Saturday

18th Jan 2020

Internet giants discuss jihad with EU ministers

High ranking officials from Google, Facebook, Twitter, and Microsoft met with EU interior ministers and the European Commission at a private dinner in Luxembourg to discuss ways to counter online jihadist propaganda.

The following morning, on Thursday (9 October), EU commissioner for home affairs Cecilia Malmstrom said the Internet firms explained how they co-ordinate efforts to stop the Islamic State (IS) from uploading decapitation videos.

Read and decide

Join EUobserver today

Support quality EU news

Get instant access to all articles — and 20 years of archives. 30-day free trial.

... or join as a group

  • Tech firms and government officials met to discuss online counter-terrorism tactics (Photo: FreedomHouse2)

“It was especially them who spoke and how they worked, the ministers asked them questions, and we discussed about the possibilities of training,” she said.

Malmstrom backed away from proposing any new laws to counter the IS threat, noting that existing instruments, such as the EU’s radicalisation awareness network (RAN), are enough.

“It is an urgent problem but there is no quick fix,” she said.

RAN is an umbrella network set up to prevent people from turning towards violence and terrorism.

The plan is to increase dialogue between politicians and Internet firms.

Details remain vague, but the broad idea is to develop specific counter-narrative initiatives.

Other proposals include organising joint training and awareness-raising workshops for law enforcement authorities, Internet industry and civil society.

Jihadist groups, for their part, are using social media outlets to recruit new members.

Between 2,000 to 5,500 foreign fighters are said to have joined the ranks of radical figters since-mid 2011 in Syria, Iraq and elsewhere in the region.

The figures are based on estimates from the UK-based International Centre for the Study of Radicalisation (ICSR), which believes up to 18 percent of the total come from Europe.

Ministers push for PNR

Gruesome decapitation videos of journalists, aid workers, and the cold-blood killings of soldiers and civilians at the hands of IS fighters have also prompted renewed calls to relaunch stalled EU legislation on tracking airline passengers flying in and out of the EU.

Interior ministers on Thursday were discussing how to set up an EU "PNR" (Passenger Name Records) system, despite a backlash on privacy rights in the European Parliament.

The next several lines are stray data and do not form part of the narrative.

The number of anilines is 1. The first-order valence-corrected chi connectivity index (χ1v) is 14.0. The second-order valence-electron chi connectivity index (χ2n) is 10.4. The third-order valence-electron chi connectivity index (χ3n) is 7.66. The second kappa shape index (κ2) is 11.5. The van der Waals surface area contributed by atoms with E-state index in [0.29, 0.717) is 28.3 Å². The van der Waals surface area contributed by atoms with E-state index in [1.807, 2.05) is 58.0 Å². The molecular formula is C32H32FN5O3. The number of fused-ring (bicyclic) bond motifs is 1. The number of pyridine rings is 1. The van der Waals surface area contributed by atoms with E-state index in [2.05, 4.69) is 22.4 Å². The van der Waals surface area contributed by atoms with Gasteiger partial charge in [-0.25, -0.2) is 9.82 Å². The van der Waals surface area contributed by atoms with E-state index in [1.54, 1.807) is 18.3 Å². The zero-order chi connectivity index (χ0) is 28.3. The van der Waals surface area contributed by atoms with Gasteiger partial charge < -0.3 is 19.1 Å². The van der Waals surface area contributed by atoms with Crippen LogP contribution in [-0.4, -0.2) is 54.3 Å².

The commission tabled the airline surveillance bill in 2011, but was pushed back last spring by the parliament’s civil liberties committee.

Its initial proposal only covered monitoring air travel from outside the EU.

But the scope of the bill was expanded, at the initiative of the UK government and other member states, to also include tracking of air passenger movements inside the European Union.

Member states are now pushing to get the proposal finalised by the end of the year, with British ministers lobbying MEPs to drum up support.

“MEPs need to understand the nature of the threats, but that doesn’t necessarily mean they need to be briefed on highly classified intelligence,” said one EU official.

Asked how the EU PNR can track foreign fighters if most do not fly straight to Syria but instead slip across the border with Turkey or via other countries, the EU official gave a mixed response.

“The best answer you are going to get is bit of a rough guess of how this is going to be used,” the contact noted.

Interview

Cloud of mistrust over Malta's new government

Malta's new government does not look likely to turn it into a normal, law-abiding EU state any time soon, the son of slain journalist Daphne Caruana Galizia has said.

Belgium, France, UK in EU court surveillance blow

Although non-binding, a critical opinion from the EU's top court could mean laws in Belgium, France and the UK allowing for the indiscriminate bulk collection of people's data may have to be eventually amended to respect EU privacy rules.

News in Brief

  1. 'No objection in principle' on Huawei cooperation, EU says
  2. French aircraft carrier goes to Middle East amid tensions
  3. EU suggests temporary ban on facial recognition
  4. EU industry cries foul on Chinese restrictions
  5. 'Devil in detail', EU warns on US-China trade deal
  6. Trump threatened EU-tariffs over Iran, Germany confirms
  7. EU trade commissioner warns UK of 'brinkmanship'
  8. Germany strikes coal phase-out deal

European politicians caught with Russian 'fake likes'

Politicians and political parties in Europe have had bots generate fake 'likes', views, and comments to boost their online popularity, in what has been described as outright voter manipulation.

Stakeholders' Highlights

  1. Nordic Council of Ministers40 years of experience have proven its point: Sustainable financing actually works
  2. Nordic Council of MinistersNordic and Baltic ministers paving the way for 5G in the region
  3. Nordic Council of MinistersEarmarked paternity leave – an effective way to change norms
  4. Nordic Council of MinistersNordic Climate Action Weeks in December
  5. UNESDAUNESDA welcomes Nicholas Hodac as new Director General
  6. Nordic Council of MinistersBrussels welcomes Nordic culture

Stakeholders' Highlights

  1. UNESDAUNESDA appoints Nicholas Hodac as Director General
  2. UNESDASoft drinks industry co-signs Circular Plastics Alliance Declaration
  3. FEANIEngineers Europe Advisory Group: Building the engineers of the future
  4. Nordic Council of MinistersNew programme studies infectious diseases and antibiotic resistance
  5. UNESDAUNESDA reduces added sugars 11.9% between 2015-2017
  6. International Partnership for Human RightsEU-Uzbekistan Human Rights Dialogue: EU to raise key fundamental rights issues

Join EUobserver

Support quality EU news

Join us